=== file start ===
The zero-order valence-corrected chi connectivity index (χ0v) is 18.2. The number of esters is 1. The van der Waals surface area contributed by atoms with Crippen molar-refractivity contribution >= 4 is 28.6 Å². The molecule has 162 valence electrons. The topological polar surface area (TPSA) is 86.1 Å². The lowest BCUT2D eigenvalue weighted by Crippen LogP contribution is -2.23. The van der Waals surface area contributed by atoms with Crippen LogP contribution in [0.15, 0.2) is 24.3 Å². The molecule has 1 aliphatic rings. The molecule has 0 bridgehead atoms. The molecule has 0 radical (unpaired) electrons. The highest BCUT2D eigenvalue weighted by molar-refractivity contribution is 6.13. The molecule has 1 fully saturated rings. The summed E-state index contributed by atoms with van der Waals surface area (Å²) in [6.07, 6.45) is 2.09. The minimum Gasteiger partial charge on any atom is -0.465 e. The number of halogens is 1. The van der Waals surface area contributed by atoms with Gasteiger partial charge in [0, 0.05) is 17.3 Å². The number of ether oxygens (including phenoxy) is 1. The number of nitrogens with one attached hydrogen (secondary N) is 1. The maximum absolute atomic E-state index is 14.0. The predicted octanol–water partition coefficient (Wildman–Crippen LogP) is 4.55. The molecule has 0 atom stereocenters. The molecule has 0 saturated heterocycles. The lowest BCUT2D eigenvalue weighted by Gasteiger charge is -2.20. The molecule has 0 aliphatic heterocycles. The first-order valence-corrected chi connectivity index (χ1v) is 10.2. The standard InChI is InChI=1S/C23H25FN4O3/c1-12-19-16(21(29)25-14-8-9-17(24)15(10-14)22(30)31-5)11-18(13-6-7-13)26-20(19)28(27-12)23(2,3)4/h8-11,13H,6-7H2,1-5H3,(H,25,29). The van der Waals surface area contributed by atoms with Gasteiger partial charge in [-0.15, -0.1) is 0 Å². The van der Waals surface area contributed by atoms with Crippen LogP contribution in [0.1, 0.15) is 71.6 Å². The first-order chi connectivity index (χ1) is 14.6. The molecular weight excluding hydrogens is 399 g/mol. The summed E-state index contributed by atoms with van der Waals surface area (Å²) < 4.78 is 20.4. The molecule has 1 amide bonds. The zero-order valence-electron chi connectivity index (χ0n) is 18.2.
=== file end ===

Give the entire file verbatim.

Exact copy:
The zero-order valence-corrected chi connectivity index (χ0v) is 18.2. The number of esters is 1. The van der Waals surface area contributed by atoms with Crippen molar-refractivity contribution >= 4 is 28.6 Å². The molecule has 162 valence electrons. The topological polar surface area (TPSA) is 86.1 Å². The lowest BCUT2D eigenvalue weighted by Crippen LogP contribution is -2.23. The van der Waals surface area contributed by atoms with Crippen LogP contribution in [0.15, 0.2) is 24.3 Å². The molecule has 1 aliphatic rings. The molecule has 0 bridgehead atoms. The molecule has 0 radical (unpaired) electrons. The highest BCUT2D eigenvalue weighted by molar-refractivity contribution is 6.13. The molecule has 1 fully saturated rings. The summed E-state index contributed by atoms with van der Waals surface area (Å²) in [6.07, 6.45) is 2.09. The minimum Gasteiger partial charge on any atom is -0.465 e. The number of halogens is 1. The van der Waals surface area contributed by atoms with Gasteiger partial charge in [0, 0.05) is 17.3 Å². The number of ether oxygens (including phenoxy) is 1. The number of nitrogens with one attached hydrogen (secondary N) is 1. The maximum absolute atomic E-state index is 14.0. The predicted octanol–water partition coefficient (Wildman–Crippen LogP) is 4.55. The molecule has 0 atom stereocenters. The molecule has 0 saturated heterocycles. The lowest BCUT2D eigenvalue weighted by Gasteiger charge is -2.20. The molecule has 0 aliphatic heterocycles. The first-order valence-corrected chi connectivity index (χ1v) is 10.2. The standard InChI is InChI=1S/C23H25FN4O3/c1-12-19-16(21(29)25-14-8-9-17(24)15(10-14)22(30)31-5)11-18(13-6-7-13)26-20(19)28(27-12)23(2,3)4/h8-11,13H,6-7H2,1-5H3,(H,25,29). The van der Waals surface area contributed by atoms with Gasteiger partial charge in [-0.15, -0.1) is 0 Å². The van der Waals surface area contributed by atoms with Crippen LogP contribution in [0.1, 0.15) is 71.6 Å². The first-order chi connectivity index (χ1) is 14.6. The molecular weight excluding hydrogens is 399 g/mol. The summed E-state index contributed by atoms with van der Waals surface area (Å²) < 4.78 is 20.4. The molecule has 1 amide bonds. The zero-order valence-electron chi connectivity index (χ0n) is 18.2.